WORTHINGTON - One could say Jack Johnson’s life experiences have propelled his destiny toward a career in mechanical engineering.

Growing up not far from the beacon at the Worthington Municipal Airport, the soon-to-be high school graduate frequently shadowed his dad, fixed base operator Cameron Johnson, at the airport.

“I’ve always been interested in working with him on projects,” Johnson said. “He does a lot of maintenance on aircraft. That’s what inspired my interest in mechanics.

“I’ve always had an interest in machines and taking stuff apart, and I had plenty of freedom to experiment with stuff like that,” he added. “I made my own model rockets; I’d make my own engines. From there it just progressed on to, I want to do this as a career - I want to work with machines and design stuff.”

Johnson will begin his freshman year of college this fall at Worcester Polytechnic Institute (WPI) in Worcester, Mass. The college happens to also be the alma mater of two of his maternal uncles - both who have engineering degrees.

“It’s such a great engineering school,” Johnson said. “They do a really good job combining undergrad studies with research.

“When I started my college search, I said I didn’t want the location to be a factor - I wanted to focus on the school and what it had to offer,” he added.

Johnson, who had also applied to the Massachusetts Institute of Technology and a handful of other schools, said the family connection to WPI and knowing it’s a “really good school” factored into his decision. He toured the campus during MEA break.

As the recipient of a presidential scholarship from WPI, Johnson will receive $13,000 per year in each of four years to help with his education expenses. He was also awarded the WPI Global Scholars scholarship, which provides $5,000 for a study abroad program if he chooses to use it, and anticipated receiving some scholarship money through Worthington High School’s Dollars for Scholars program.

Johnson began his education at Prairie Elementary, where he was enrolled from kindergarten through the fourth grade. At the start of fifth grade, his parents decided on homeschooling. His mom, Jackie, was his teacher.

“I was homeschooled from fifth grade through seventh grade,” Johnson said, noting his younger brother, Brit, now a freshman, was homeschooled from kindergarten through fourth grade.

“The homeschooling gave me a good core of critical thinking - of being dedicated and getting things done,” Johnson shared. “Mom managed, but she let me control how much I wanted to accomplish each day. I had a good sense of getting my work done on time.”

In conjunction with his homeschooling, Johnson joined the band program in District 518 as a fifth-grader, so he still had interaction with the classmates he’d grown up with at Prairie. When he rejoined his class as an eighth-grader, he already had an established group of friends.

“With Worthington High School, getting that sense of being able to work with friends and others on projects gave me that sense of collaboration,” Johnson said. “That’s a major part of the job world - being able to get stuff done in groups and work together.”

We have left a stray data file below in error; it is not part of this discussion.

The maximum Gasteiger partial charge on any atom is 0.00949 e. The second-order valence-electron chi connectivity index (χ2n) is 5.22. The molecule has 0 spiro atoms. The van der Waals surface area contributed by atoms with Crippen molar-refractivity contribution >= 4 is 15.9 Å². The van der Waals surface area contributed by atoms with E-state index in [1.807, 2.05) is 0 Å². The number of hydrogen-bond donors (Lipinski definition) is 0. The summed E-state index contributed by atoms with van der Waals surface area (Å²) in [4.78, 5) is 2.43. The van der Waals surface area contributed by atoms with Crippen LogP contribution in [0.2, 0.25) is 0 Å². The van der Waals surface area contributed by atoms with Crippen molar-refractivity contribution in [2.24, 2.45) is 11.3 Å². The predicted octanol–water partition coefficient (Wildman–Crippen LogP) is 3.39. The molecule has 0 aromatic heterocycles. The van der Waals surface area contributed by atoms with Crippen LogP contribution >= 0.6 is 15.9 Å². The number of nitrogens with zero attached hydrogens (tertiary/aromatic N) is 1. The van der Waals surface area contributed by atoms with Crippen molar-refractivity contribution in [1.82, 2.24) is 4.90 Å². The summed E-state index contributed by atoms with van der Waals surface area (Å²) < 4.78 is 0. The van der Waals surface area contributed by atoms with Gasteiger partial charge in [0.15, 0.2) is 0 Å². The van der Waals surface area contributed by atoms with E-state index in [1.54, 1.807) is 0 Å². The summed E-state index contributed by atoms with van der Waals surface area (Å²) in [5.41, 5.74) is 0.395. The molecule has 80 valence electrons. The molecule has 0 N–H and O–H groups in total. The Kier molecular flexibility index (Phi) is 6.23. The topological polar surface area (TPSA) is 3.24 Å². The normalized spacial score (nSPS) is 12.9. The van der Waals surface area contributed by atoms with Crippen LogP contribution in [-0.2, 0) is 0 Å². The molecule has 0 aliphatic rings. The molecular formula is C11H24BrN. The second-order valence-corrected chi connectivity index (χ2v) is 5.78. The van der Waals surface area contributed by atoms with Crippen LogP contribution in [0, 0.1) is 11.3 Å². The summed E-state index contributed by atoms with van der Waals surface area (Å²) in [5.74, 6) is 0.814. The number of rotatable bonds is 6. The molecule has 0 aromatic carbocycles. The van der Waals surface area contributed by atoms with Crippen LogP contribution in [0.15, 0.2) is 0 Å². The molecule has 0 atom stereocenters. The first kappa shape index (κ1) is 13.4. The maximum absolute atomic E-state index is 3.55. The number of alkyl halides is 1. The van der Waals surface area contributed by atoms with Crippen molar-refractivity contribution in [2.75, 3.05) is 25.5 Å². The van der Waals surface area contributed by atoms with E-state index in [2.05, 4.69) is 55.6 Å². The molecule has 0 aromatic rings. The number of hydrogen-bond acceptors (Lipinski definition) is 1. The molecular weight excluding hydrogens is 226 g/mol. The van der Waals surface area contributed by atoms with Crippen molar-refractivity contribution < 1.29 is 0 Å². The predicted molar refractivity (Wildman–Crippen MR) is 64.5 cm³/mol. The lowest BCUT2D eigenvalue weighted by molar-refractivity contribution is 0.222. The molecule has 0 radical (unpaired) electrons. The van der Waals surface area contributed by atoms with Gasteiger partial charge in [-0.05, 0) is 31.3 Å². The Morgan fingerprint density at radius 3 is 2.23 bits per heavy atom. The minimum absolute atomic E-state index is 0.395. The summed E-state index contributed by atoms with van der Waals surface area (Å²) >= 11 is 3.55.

With his interest in all things mechanical, Johnson said he took every class he could fit into his schedule that John Singler taught. The courses included computer-aided design, engineering and woodworking.

“Honestly, all of my teachers have been really supportive,” he said.

During independent study through school this year, Johnson is working toward earning his pilot’s license. Currently in ground school, he is taking a class from his dad in in-flight training with hopes of earning his pilot’s license this summer.

Outside of the traditional classroom setting, Johnson has been involved in a variety of extracurricular activities. Beginning with his fifth-grade introduction to band, Johnson has continued with the program as a trombone player, and was section lead this year. As a senior, he joined Business Professionals of America and competed at the state level on the parliamentary procedure team.

Johnson also competed in speech from 10th through 12th grade in the category of discussion.

“You are judged based on how well you communicate and how well you develop solutions,” he said. “Going out into the real world is going to be a lot of collaborating to find solutions. I thought that would be a very applicable speech category and it gave me a lot of useful skills.”

From his freshman through senior years, Johnson propelled to the A team with the district’s Knowledge Bowl, and competed at the state level in both his junior and senior years.

Mixed in with his education, he’s taken some trips with the band, and last summer joined high school social studies teacher Patrick Mahoney and seven fellow students on a two-week trip through Germany, France, Spain and Monaco. They toured castles, visited a Nazi concentration camp at Dachau and stopped at numerous other historic sites.

In his spare time, he enjoys hanging out with friends and doing computer-related things like writing programs and playing video games.

“I’ve worked with artificial intelligence to develop a game that will play by itself, and I made one that is able to recognize whether a tweet is a negative or positive tweet,” he said.

After college, Johnson plans to also get his master’s degree. His dream job is to work for a start-up such as SpaceX, Blue Origin or Tesla - “something that’s real innovating and coming up with high tech; the newest stuff,” he said.